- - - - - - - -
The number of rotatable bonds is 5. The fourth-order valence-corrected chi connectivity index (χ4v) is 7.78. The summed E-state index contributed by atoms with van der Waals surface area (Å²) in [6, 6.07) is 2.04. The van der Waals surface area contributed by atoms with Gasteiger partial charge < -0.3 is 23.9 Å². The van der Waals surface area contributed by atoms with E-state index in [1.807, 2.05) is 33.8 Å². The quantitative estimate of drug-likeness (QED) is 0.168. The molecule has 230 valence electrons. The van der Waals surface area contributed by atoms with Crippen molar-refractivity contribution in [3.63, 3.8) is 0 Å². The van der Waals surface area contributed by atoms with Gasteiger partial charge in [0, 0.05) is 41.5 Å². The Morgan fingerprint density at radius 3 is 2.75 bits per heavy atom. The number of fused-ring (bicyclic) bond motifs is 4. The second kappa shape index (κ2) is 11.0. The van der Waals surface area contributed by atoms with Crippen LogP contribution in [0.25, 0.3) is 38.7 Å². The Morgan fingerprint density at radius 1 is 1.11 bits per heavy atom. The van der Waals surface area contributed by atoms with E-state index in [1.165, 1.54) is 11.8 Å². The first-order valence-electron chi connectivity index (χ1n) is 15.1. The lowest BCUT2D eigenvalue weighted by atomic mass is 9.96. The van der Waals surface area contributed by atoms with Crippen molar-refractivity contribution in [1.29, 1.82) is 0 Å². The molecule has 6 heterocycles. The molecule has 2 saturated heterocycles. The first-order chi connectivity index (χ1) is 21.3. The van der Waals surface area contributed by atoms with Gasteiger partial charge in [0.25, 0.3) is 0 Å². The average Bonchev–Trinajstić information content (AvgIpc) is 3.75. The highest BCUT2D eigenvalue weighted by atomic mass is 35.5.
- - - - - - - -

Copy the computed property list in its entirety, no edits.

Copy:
The number of rotatable bonds is 5. The fourth-order valence-corrected chi connectivity index (χ4v) is 7.78. The summed E-state index contributed by atoms with van der Waals surface area (Å²) in [6, 6.07) is 2.04. The van der Waals surface area contributed by atoms with Gasteiger partial charge < -0.3 is 23.9 Å². The van der Waals surface area contributed by atoms with E-state index in [1.807, 2.05) is 33.8 Å². The quantitative estimate of drug-likeness (QED) is 0.168. The molecule has 230 valence electrons. The van der Waals surface area contributed by atoms with Crippen molar-refractivity contribution in [3.63, 3.8) is 0 Å². The van der Waals surface area contributed by atoms with Gasteiger partial charge in [0, 0.05) is 41.5 Å². The Morgan fingerprint density at radius 3 is 2.75 bits per heavy atom. The number of fused-ring (bicyclic) bond motifs is 4. The second kappa shape index (κ2) is 11.0. The van der Waals surface area contributed by atoms with Crippen LogP contribution in [0.25, 0.3) is 38.7 Å². The Morgan fingerprint density at radius 1 is 1.11 bits per heavy atom. The van der Waals surface area contributed by atoms with E-state index in [1.165, 1.54) is 11.8 Å². The first-order valence-electron chi connectivity index (χ1n) is 15.1. The lowest BCUT2D eigenvalue weighted by atomic mass is 9.96. The van der Waals surface area contributed by atoms with Crippen molar-refractivity contribution in [1.29, 1.82) is 0 Å². The molecule has 6 heterocycles. The molecule has 2 saturated heterocycles. The first-order chi connectivity index (χ1) is 21.3. The van der Waals surface area contributed by atoms with Gasteiger partial charge in [0.25, 0.3) is 0 Å². The average Bonchev–Trinajstić information content (AvgIpc) is 3.75. The highest BCUT2D eigenvalue weighted by atomic mass is 35.5.